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It is widely believed that King Midas had ruled over an area around modern-day Turkey in ancient times. According to Greek mythology, he could turn everything to gold with his touch! Although there is a lot of discussion about him in different historical scripts, his empire lay undiscovered. Archaeologists, who recently found some evidence of a mysterious ancient kingdom seemingly lost in history, believe that they have discovered the Midas Empire…

The discovery has been made in Türkmen-Karahöyük, an area situated in the central part of present-day Turkey. A local farmer had found a giant stone near a canal in the area in 2019. He immediately realised the historic value of the stone as it was marked with some kind of unknown inscription, and he informed the concerned authorities.

The half-submerged stone with inscriptions dating to the 8th century BCE.

Archaeologist James Osborne from the University of Chicago said: “We could see it still sticking out of the water, so we jumped right down into the canal – up to our waists wading around.” He added: “Right away it was clear it was ancient, and we recognised the script it was written in: Luwian, the language used in the Bronze and Iron Ages in the area.

With the help of translators, Osborne and his associate Researchers found that the hieroglyphs on the ancient stone block – called a Stele – described a military victory and also the defeat of Phrygia, a kingdom of Anatolia that existed around 3,000 years ago. The archaeologists are of the opinion that the war had taken place during the reign of legendary King Midas. It is to be noted that the Phrygian Kingdom flourished under Midas from about 725 BC to 675 BC.

Luwian inscriptions uncovered on a stone from a nearby dig.

As per the special hieroglyphic, the victory message had come from another king, Hartapu. Osborne stressed that Hartapu’s forces might have captured Midas… and, the stone reads: “The storm gods delivered the (opposing) kings to his majesty.” Meanwhile, Osborne claimed that they had no information about King Hartapu and also about the kingdom he had ruled. From the Stele, the archaeologists guessed that the giant mound of Türkmen-Karahöyük might have been Hartapu’s capital city, spanning some 300 acres of land in the heart of the ancient conquest of Midas and Phrygia. “We had no idea about this kingdom. In a flash, we had profound new information on the Iron Age Middle East,” insisted Osborne.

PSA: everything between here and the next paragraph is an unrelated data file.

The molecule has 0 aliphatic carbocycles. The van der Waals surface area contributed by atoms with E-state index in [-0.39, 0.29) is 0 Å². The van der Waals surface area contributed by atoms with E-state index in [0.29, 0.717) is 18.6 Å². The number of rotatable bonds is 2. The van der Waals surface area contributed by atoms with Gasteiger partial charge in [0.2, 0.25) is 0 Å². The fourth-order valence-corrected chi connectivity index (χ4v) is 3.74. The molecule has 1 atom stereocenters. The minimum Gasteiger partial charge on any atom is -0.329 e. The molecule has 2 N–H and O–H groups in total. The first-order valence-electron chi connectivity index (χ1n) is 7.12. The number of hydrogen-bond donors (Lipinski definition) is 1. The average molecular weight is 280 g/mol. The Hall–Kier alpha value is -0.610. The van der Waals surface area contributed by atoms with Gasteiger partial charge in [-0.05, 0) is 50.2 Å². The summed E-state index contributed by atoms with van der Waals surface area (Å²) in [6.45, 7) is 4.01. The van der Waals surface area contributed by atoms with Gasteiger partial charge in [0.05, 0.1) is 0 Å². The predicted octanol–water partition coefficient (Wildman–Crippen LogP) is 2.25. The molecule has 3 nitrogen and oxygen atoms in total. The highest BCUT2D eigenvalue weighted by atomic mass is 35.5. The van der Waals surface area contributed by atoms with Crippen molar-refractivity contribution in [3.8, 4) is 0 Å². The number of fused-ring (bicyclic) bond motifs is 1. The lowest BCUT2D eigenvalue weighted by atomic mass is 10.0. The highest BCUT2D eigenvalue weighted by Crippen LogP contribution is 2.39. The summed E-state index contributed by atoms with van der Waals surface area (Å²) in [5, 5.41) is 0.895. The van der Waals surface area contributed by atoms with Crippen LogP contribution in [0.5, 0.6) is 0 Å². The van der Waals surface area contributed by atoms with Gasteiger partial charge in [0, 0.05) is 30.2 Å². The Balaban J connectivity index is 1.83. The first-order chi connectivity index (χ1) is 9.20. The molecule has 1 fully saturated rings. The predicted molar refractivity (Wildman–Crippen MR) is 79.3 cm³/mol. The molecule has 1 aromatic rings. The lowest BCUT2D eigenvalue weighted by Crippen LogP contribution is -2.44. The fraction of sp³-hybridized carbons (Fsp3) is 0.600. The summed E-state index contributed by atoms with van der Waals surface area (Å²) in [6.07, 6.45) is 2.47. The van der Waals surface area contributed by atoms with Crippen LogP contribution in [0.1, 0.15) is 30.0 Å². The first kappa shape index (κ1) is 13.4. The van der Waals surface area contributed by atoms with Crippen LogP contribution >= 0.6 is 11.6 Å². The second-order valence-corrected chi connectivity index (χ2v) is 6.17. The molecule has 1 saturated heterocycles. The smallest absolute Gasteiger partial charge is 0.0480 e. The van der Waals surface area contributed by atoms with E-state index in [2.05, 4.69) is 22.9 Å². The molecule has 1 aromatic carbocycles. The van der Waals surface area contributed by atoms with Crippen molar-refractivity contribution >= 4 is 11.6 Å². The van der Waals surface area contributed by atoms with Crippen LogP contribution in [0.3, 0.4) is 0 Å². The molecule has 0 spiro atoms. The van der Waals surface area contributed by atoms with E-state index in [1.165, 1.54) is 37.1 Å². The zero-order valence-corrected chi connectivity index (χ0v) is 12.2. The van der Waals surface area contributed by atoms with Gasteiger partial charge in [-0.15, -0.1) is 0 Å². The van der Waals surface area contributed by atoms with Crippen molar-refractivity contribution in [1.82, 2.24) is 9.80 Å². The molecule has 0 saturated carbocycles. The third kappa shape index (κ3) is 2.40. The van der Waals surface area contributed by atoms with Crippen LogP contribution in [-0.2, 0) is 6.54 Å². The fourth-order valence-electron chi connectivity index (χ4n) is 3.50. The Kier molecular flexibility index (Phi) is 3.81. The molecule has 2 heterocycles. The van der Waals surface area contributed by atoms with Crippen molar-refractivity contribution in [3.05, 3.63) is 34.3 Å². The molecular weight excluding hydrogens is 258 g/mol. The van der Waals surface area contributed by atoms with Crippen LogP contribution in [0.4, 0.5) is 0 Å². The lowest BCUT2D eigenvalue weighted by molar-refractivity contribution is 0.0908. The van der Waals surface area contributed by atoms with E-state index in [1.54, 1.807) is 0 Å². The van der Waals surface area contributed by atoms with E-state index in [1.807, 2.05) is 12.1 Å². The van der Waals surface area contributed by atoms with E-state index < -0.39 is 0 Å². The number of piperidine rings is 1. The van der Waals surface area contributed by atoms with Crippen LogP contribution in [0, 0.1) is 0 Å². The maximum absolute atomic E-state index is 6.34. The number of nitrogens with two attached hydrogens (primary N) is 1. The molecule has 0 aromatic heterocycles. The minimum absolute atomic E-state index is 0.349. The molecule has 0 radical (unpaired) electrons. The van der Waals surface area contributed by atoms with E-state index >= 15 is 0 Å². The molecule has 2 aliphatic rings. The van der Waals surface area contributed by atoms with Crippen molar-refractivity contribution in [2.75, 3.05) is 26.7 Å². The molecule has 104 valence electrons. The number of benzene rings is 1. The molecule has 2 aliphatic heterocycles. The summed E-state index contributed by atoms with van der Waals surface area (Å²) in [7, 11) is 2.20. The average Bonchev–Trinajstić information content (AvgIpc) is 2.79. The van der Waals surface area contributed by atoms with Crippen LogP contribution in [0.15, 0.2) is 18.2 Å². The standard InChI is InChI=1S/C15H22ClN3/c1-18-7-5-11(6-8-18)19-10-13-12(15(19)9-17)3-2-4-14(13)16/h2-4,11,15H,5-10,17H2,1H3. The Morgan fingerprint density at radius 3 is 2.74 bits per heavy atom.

Meanwhile, Osborne has informed the media that they would have to do a lot more digging, in order to know more about this kingdom, saying: “Inside this mound are going to be palaces, monuments, houses. This Stele was a marvellous, incredibly lucky find. But, it’s just the beginning.”

The Phrygian city Midaeum was presumably named after King Midas, and this is probably also the Midas that, according to Pausanias, founded Ancyra. According to Aristotle, legend held that Midas died of starvation as a result of his “vain prayer” for the golden touch. The legends told about this Midas and his father Gordias, credited with founding the Phrygian capital city of Gordium and tying the Gordian Knot (Alexander reportedly cut through it), indicating that they were believed to have lived sometime in the 2nd millennium BC, well before the Trojan War. However, Homer did not mention Midas or Gordias. Instead, he mentioned two other Phrygian kings, Mygdon and Otreus.

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